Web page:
Hey man, I thought I might find you here. I mean, you do come to this coffee shop every single day. What can I say, you’re a man of routine. There’s actually something I wanted to talk to you about. Don’t worry; it’s nothing too emotional. I know you hate big emotional conversations.

Look, it’s just—now that you’re the protagonist of this movie, I’ve been feeling a lot of pressure to dispense clunky exposition in my conversations with you, and I don’t want to do that anymore.

It’s not that I don’t love talking to you, dude. Of course I do—you’re my best friend! And you’ve been my best friend since we were kids. I still remember how we met in Mrs. Wilson’s class: You let me copy your social studies homework, exemplifying how you’re always willing to help people, even if it means breaking the rules a little. But who am I kidding, I don’t have to tell you that.

I just wish we could hang out like we used to, without me having to heavy-handedly explain things we both already know, you know? Just shoot the shit about normal stuff, like our shared interest in our local baseball team you had dreams of playing for until you tragically broke your arm senior year, or our work together at the advertising agency where you’re currently on thin ice with our boss, Mr. Robertson, because you botched that big pitch meeting last month, even though the only reason you were underprepared was that you were up late bailing your sister out of jail. I can’t believe you refuse to give up on her, even though she’s made so many mistakes. You might not like to have emotional conversations, but I know you’ve got a big heart in there.

I feel like I’m getting off topic. See, this is what I’m talking about. I’m almost as frustrated as you were last year at the Christmas Festival when— No! Damn it!

I don’t mean to come down on you too hard, buddy. I know it’s been a hard couple of months for you, ever since Rachel broke up with you on your Hawaiian scuba vacation just before you were about to propose to her. But who am I kidding, I don’t have to tell you that. But who am I kidding, I don’t have to tell you that I don’t have to tell you that.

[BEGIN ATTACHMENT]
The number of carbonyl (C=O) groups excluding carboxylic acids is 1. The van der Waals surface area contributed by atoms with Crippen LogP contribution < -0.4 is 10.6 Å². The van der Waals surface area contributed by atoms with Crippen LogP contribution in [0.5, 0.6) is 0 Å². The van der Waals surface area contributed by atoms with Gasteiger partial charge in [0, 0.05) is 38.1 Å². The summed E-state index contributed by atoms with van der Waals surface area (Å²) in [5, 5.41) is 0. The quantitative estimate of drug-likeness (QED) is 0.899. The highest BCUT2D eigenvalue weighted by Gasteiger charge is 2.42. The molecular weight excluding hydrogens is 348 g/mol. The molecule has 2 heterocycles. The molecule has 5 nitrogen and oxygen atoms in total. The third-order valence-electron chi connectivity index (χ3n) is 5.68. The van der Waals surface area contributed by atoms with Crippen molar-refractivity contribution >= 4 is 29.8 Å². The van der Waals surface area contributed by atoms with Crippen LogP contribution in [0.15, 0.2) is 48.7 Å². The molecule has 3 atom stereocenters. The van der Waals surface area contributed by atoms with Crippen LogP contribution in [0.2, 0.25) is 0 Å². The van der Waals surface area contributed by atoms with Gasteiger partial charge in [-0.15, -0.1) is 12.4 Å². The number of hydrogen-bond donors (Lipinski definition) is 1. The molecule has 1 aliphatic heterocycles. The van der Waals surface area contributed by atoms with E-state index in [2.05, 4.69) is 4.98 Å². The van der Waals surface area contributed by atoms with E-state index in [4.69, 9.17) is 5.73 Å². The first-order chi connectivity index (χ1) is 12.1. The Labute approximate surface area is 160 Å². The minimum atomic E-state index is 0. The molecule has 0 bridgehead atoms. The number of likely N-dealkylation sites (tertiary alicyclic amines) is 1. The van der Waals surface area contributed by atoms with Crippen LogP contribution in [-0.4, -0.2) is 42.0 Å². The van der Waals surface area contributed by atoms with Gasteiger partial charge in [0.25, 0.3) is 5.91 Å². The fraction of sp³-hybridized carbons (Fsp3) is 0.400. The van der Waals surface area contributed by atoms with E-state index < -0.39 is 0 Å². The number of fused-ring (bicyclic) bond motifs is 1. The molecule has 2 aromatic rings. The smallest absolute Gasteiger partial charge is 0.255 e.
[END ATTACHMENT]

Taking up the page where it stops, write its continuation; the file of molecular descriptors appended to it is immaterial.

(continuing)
Hey, someone left a newspaper on that table. Huh. Looks like the front page story is about that big tech company that’s opening up their new headquarters here in town. You know, Grimpl. That app that makes computers for your phone. Might as well keep reading this out loud, even though you’re looking at it too. I guess they want a fresh start after their big embezzlement scandal back in February. They’ve got a new location, new management… but it says here they still need a new advertising agency. Oh right, Mr. Robertson was trying to set up a meeting with them. You were there; I know you heard him. He’s probably gonna need someone to write up the pitch. And you know how you’re always saying you want to take more risks?

Of course you do! You’re the one who’s always saying it! Why does this keep happening? How about I just stop talking, and maybe you can ask me a question about how I’m doing for a change. Or is that too hard for you? As hard as moving on from your father’s tragic, untimely death, after which you vowed to live each day to the fullest and take nothing for granted?

Here are some other facts, apropos of nothing: You’re close with your grandmother, but she still refuses to explain the significance of the cryptic map that hangs over her fireplace because “it’s too dangerous.” You’re self-conscious about your height and you’re allergic to roses. A local zookeeper has just been infected with a mysterious tiger virus, and he rides the same bus as you. Your kitchen is home to an extensive collection of high-end olive oils—and yes, that will come in handy later on in a hilarious, slippery way you’ll never see coming.

Whoa, what just happened? Sorry, I think I blacked out for a second there.

But let’s be real, bro. This has been going on for a while. We must be into the movie’s second act by now, and I’m sure the audience understands what you’ve got going on and what the stakes are. They already know our high school reunion is your one big chance to prove to everyone that you’re a success—even though lately it’s less and less clear what “success” even means to you—and it’s only five weeks away. You know how I know? Because last week when I saw you, I said it was six weeks away, and the week before that I told you it was seven weeks away. At this point, it’s just beating a dead horse. Sorry to bring up a dead horse; I know that’s a sore spot for you after—never mind.